Princeton researchers recently published a paper predicting the death of Facebook! No matter what you and I believe, it is hard to avoid listening to those Princeton “smarties” without giving them an ear. It claimed that Facebook will lose 80% of its users by 2017. Simply put, they used a model that predicts the death of Facebook based on its blazing rate of adoption (like a disease), combined with its decreasing rate of adoption among new users of social media. No matter whether a “disease” model can be applied to the adoption of Facebook or not, the authors eventually based their claims by referring to previous successful attempts of explaining the “spread of ideas” with the “spread of diseases”. The whole paper can be downloaded here (only for advanced readers).
Talking about the death of Facebook or about weakening popularity of it, is not a very recent phenomenon.The Forbes magazine also commented in one of their issues in 2012 about why Facebook might die and twitter would live. So what is the fuss about it?
I would like to dissect the whole issue and look into it from two different views. First one is from the view of product life cycle (or brand life cycle, to be more specific). Just like a brand may die and sometimes gets a make-over to restart its life, the same is theoretically possible to Facebook. The recent trend of decreasing popularity of Facebook and increasing popularity of Twitter have alarmed the social network strategists to fear the life of Facebook.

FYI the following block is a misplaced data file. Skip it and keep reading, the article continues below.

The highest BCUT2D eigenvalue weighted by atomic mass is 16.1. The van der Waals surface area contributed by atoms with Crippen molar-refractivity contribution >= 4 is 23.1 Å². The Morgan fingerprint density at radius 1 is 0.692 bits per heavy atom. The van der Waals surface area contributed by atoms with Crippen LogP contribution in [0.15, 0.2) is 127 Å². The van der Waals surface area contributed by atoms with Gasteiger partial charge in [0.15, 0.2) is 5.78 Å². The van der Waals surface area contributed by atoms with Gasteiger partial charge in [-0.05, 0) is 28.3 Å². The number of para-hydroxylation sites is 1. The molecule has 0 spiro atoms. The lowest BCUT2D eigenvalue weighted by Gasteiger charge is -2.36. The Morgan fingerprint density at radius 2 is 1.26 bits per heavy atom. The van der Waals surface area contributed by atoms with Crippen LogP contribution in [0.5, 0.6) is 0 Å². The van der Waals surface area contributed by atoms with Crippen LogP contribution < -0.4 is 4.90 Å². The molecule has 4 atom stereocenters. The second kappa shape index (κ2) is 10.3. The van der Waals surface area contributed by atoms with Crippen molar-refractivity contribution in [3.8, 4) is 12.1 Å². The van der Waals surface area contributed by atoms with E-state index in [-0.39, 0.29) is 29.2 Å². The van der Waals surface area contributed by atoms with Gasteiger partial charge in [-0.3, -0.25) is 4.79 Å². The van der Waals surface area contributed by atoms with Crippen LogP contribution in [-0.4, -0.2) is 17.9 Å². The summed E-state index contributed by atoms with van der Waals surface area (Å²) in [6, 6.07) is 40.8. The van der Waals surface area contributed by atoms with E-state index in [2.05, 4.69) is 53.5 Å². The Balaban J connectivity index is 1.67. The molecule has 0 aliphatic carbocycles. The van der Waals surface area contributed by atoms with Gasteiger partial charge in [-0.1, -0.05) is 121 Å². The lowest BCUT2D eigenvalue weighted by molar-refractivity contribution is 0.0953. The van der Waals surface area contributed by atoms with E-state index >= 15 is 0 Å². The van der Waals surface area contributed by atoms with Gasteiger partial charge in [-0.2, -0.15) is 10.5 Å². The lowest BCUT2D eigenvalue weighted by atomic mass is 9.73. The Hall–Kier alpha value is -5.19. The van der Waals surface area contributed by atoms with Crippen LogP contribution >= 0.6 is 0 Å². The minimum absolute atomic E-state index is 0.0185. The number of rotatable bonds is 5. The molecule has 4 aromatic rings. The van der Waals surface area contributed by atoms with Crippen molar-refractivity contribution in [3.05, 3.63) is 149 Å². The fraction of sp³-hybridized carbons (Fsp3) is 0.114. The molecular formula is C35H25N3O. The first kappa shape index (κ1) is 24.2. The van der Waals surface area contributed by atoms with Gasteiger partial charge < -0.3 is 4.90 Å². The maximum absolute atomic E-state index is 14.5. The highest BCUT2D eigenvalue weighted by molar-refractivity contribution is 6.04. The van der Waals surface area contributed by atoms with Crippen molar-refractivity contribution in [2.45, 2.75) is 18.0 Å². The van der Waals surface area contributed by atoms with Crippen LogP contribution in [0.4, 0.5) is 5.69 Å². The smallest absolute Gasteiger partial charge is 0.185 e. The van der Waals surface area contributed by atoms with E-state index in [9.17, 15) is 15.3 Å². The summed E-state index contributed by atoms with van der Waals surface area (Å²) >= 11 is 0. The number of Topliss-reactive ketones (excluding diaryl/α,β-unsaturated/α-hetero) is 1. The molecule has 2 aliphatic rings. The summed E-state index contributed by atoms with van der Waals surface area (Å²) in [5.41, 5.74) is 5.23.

In real life, the business world has seen such ups and downs in the life of a brand. Xerox and Polaroid could be good examples. Privacy issues have been big concerns lately since Facebook allows so many third-party apps and games. About revenues, a big part of Facebook’s income comes from advertising. With the falling user base, the advertising revenue might hurt in future as advertisers would spend somewhere else. With its current set-up and make-up, it seems Facebook needs to re-design a lot of things to keep going. So the first issue is about usual life-cycle that any brand may experience.
The second one is from the view-point of business dynamism and adaptation of strategy. (Read More)